La Mesa Protests

Man Hit in the Head With Bean Bag Round During La Mesa Protest Sues County And Deputy

Tyler Astorga, 18, was driving when a projectile hit him in the forehead

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The 18-year-old man who was struck in the head with a bean bag round while driving through the La Mesa protests on May 30 has filed a lawsuit against the county and the deputy who allegedly fired the shot. 

According to the complaint, Tyler Astorga says he and his friends drove to La Mesa Boulevard to participate in the protests over the death of George Floyd and discrimination by police. 

Photo of bean bag that hit Astorga.

While driving near city hall, Astorga allegedly yelled an obscenity at police officers. Moments later he says he was hit in the forehead, inches from his right eye, with a bean bag round. According to his lawsuit, other rounds hit his car.

Astorga received stitches and was examined for injuries at Sharp Grossmont Hospital.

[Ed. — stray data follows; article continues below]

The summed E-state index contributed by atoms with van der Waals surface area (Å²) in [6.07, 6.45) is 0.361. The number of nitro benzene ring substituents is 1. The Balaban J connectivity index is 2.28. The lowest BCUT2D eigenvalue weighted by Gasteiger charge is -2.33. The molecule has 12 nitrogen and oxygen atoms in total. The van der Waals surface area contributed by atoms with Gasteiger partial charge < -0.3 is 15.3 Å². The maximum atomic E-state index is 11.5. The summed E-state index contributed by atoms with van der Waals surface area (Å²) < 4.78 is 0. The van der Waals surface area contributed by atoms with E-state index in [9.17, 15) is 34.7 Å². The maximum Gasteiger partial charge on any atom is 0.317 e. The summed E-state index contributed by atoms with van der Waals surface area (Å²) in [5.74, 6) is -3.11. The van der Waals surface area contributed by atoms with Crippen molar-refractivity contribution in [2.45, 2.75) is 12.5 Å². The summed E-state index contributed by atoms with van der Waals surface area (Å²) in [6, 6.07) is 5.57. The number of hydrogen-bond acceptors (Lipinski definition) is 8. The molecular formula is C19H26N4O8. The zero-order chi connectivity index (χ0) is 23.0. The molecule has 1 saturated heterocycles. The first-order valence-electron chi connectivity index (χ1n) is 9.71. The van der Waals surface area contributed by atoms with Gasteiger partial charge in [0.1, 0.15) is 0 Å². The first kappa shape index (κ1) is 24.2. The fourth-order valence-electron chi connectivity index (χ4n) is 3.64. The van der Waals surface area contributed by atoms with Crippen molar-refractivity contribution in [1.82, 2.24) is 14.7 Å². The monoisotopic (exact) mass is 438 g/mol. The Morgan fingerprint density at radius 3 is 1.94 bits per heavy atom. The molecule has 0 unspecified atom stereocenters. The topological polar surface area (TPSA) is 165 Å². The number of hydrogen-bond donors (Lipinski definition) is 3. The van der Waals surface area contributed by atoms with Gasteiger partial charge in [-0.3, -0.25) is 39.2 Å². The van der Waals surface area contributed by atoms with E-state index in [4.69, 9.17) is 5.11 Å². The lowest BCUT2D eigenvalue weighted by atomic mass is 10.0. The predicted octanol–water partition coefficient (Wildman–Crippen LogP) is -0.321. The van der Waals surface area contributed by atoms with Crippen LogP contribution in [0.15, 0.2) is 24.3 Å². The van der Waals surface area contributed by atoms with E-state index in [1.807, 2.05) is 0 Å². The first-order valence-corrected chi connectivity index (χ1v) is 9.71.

In an interview four days after, Astorga told NBC 7 that the deputy who fired the round, identified in the lawsuit as Kevin Boegler, was “standing like 10 feet away from me when he shot me.”

Astorga’s lawsuit is the second lawsuit against a law enforcement officer for injuries caused by bean bag rounds.

NBC 7's Alexis Rivas has more details on police use of rubber bullets.

Last month, Leslie Furcron sued the City of La Mesa as well as the La Mesa Police Detective who fired the bean bag round that struck her in the forehead during the same protest. 

Attorney Dante Pride represents Furcron and Astorga. Pride said law enforcement officers should be held accountable for the use of force during the demonstrations. 

“We filed this lawsuit because once again, San Diego’s feeble District Attorney Summer Stephan, refuses to hold officers accountable for obvious misconduct and blatant policy violations. Mr. Astorga, an 18-year-old kid at the time of this incident, is not alleged to have thrown a single item nor is he alleged to have been a threat to any officer whatsoever,” Pride told NBC 7.

“Shooting first, and asking questions after, seems to be the manner in which officers have been trained to conduct themselves when it comes to issues of racial justice. We were all witness to a different standard when it comes to issues of unproven and potentially unfounded cries about election fraud. Mr. Astorga was less than an inch from losing his eye, for engaging in absolutely no illegal conduct,” Pride said.

A spokesperson for the county declined to comment on the lawsuit due to pending litigation.

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